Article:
Wednesday, November 5, 2014

A Gruesome Legacy

Violence in Montana’s mining camps affected everyone, and Helena’s Hangman’s Tree was a community icon. Mary Ronan recalled in her memoir, Girl from the Gulches, that one morning she and her classmates saw a man hanging from the tree. She never forgot  “…that pitiful object, with bruised head, disarrayed vest and trousers, with boots so stiff, so worn, so wrinkled, so strangely the most poignant of all the gruesome details.” Nearly seventy years later as she dictated her memories to her daughter, Mary still remembered.

David Hilger recalled climbing the tree’s dead branches as a youngster and examining rope burns on its lower limbs. He and his friends played marbles beneath it. On April 30, 1870, vigilantes interrupted their game for the lynching of Arthur Compton and Joseph Wilson. Once the double hanging was over, according to Hilger, the boys resumed their game. These were the last two recorded hangings on the Hangman’s Tree.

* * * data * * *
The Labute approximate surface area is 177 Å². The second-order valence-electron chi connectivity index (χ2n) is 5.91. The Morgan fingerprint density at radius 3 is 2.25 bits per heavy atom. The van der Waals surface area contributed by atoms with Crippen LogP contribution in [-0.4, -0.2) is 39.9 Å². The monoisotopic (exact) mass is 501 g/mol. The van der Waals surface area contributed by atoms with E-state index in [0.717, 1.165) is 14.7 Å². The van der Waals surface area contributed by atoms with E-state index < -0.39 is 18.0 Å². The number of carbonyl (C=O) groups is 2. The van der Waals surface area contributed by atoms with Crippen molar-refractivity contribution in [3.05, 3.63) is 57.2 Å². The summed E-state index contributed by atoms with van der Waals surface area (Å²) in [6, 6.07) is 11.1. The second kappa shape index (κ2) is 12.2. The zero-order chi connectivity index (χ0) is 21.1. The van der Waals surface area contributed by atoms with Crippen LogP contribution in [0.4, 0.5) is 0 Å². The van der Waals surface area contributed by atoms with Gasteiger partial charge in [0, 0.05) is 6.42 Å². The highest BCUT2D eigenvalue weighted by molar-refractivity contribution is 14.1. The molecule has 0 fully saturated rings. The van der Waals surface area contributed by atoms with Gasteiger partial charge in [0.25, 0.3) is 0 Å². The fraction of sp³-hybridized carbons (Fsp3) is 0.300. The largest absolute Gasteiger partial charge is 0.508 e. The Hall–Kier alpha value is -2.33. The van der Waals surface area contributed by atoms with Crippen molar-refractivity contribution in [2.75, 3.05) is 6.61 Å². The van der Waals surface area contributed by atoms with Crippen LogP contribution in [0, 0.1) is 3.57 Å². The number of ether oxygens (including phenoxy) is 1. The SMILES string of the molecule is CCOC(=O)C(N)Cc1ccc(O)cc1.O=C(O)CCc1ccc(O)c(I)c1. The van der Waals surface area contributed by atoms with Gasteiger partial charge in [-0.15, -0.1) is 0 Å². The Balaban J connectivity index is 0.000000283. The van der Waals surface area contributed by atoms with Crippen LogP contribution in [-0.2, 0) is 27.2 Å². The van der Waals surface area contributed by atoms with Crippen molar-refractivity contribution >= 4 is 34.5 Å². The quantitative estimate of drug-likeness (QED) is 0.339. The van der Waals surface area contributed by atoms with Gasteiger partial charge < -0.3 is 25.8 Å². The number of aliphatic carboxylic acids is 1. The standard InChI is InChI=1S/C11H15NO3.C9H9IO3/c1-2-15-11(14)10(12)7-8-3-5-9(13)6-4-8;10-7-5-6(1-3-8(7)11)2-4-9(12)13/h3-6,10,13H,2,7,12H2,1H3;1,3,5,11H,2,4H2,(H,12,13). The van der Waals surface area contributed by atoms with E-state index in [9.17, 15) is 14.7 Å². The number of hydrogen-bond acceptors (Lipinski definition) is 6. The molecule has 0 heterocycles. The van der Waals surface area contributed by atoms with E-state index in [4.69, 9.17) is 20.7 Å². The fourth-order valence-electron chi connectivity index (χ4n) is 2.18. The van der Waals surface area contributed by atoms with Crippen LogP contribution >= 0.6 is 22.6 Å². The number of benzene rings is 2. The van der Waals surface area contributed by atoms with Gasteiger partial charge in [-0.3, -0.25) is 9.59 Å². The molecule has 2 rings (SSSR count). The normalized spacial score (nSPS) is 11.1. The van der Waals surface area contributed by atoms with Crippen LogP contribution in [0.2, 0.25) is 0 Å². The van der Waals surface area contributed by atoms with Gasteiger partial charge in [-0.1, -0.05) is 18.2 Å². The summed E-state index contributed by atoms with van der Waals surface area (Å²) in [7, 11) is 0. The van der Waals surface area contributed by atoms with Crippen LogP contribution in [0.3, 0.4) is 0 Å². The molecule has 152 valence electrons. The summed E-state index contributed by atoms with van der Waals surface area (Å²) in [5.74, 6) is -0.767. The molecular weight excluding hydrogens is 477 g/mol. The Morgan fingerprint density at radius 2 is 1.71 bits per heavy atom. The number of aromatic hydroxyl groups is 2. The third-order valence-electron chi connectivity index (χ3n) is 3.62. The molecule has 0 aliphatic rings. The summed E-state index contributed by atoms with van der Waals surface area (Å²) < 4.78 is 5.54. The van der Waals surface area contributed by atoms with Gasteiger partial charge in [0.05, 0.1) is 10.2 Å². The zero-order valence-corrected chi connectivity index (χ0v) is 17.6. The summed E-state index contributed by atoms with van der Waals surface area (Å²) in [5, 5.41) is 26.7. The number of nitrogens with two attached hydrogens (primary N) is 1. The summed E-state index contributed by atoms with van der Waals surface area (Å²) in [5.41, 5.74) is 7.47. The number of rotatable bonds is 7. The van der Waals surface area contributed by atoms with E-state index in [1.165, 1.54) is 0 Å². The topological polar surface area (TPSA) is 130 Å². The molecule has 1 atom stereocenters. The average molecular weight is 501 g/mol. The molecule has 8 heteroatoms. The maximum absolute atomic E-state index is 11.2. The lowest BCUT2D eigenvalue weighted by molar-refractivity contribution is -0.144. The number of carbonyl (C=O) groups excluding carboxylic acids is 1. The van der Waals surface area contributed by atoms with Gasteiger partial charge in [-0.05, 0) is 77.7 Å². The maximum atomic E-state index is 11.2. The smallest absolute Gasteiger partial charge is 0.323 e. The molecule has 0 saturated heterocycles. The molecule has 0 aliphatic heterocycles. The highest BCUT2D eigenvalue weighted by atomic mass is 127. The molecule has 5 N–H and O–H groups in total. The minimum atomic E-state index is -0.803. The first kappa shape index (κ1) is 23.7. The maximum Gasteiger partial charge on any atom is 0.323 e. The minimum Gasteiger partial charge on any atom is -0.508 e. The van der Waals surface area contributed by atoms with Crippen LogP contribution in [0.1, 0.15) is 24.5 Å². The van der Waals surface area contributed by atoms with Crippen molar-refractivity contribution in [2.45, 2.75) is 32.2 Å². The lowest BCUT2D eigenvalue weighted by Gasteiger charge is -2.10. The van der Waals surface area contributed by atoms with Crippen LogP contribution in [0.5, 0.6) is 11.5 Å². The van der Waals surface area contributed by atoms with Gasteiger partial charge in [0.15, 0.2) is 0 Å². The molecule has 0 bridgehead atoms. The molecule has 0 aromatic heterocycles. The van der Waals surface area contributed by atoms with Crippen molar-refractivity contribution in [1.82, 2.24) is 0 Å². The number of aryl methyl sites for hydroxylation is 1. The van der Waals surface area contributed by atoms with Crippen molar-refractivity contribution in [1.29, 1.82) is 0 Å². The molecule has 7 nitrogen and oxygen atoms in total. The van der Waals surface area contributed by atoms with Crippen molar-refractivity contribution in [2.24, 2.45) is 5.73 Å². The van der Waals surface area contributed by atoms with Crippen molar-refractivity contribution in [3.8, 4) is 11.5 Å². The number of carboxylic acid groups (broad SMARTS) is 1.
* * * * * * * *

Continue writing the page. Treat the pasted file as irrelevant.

Records show that some of the tree’s victims were buried in various Helena cemeteries, but the burial places of others are unknown.  At least two coffins have surfaced in the neighborhood where the Hangman’s Tree once stood. In 1900, a workman digging a foundation for an addition in a backyard uncovered one coffin. A crew hit the other working on gas lines on Davis Street in 1931. Were these victims of the Hangman’s Tree? Both burials were in close proximity to the spot where the tree once stood.

This photo of James Daniels' hanging in 1866 clearly shows his high-topped boots.
Montana Historical Society Photograph Archives, 948-124
David Hilger examined the contents of the pine box discovered in 1931. Along with shreds of clothing were the remains of the victim’s unusual high topped boots. Hilger compared the boots with a photograph of the 1866 hanging of James Daniels. The boots, further described as “wrinkled,” seemed to match those in the photograph. If the remains were those of Daniels, the boots could be the ones that Mary Ronan described.  

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